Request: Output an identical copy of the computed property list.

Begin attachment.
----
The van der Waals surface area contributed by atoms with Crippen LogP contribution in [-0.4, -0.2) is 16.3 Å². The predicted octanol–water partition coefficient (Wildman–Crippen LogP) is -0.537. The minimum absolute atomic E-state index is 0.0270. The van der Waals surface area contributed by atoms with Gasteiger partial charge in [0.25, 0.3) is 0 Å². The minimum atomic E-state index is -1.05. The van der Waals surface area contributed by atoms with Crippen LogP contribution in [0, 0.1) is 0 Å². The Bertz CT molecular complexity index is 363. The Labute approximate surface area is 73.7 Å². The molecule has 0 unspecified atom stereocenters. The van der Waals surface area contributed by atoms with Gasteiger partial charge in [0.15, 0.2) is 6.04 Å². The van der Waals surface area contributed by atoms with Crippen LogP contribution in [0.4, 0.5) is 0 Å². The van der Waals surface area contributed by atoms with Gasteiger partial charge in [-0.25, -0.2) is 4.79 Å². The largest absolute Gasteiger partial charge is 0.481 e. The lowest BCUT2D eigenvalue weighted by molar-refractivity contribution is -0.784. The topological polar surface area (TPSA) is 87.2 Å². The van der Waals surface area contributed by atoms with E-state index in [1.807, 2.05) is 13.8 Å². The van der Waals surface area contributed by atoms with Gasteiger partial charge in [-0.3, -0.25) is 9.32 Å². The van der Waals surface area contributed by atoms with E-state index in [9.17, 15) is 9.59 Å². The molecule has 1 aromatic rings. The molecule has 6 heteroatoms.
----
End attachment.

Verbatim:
The van der Waals surface area contributed by atoms with Crippen LogP contribution in [-0.4, -0.2) is 16.3 Å². The predicted octanol–water partition coefficient (Wildman–Crippen LogP) is -0.537. The minimum absolute atomic E-state index is 0.0270. The van der Waals surface area contributed by atoms with Gasteiger partial charge in [0.25, 0.3) is 0 Å². The minimum atomic E-state index is -1.05. The van der Waals surface area contributed by atoms with Crippen LogP contribution in [0, 0.1) is 0 Å². The Bertz CT molecular complexity index is 363. The Labute approximate surface area is 73.7 Å². The molecule has 0 unspecified atom stereocenters. The van der Waals surface area contributed by atoms with Gasteiger partial charge in [0.15, 0.2) is 6.04 Å². The van der Waals surface area contributed by atoms with Crippen LogP contribution in [0.4, 0.5) is 0 Å². The van der Waals surface area contributed by atoms with Gasteiger partial charge in [-0.25, -0.2) is 4.79 Å². The largest absolute Gasteiger partial charge is 0.481 e. The lowest BCUT2D eigenvalue weighted by molar-refractivity contribution is -0.784. The topological polar surface area (TPSA) is 87.2 Å². The van der Waals surface area contributed by atoms with E-state index in [1.807, 2.05) is 13.8 Å². The van der Waals surface area contributed by atoms with Gasteiger partial charge in [-0.3, -0.25) is 9.32 Å². The van der Waals surface area contributed by atoms with E-state index in [9.17, 15) is 9.59 Å². The molecule has 1 aromatic rings. The molecule has 6 heteroatoms.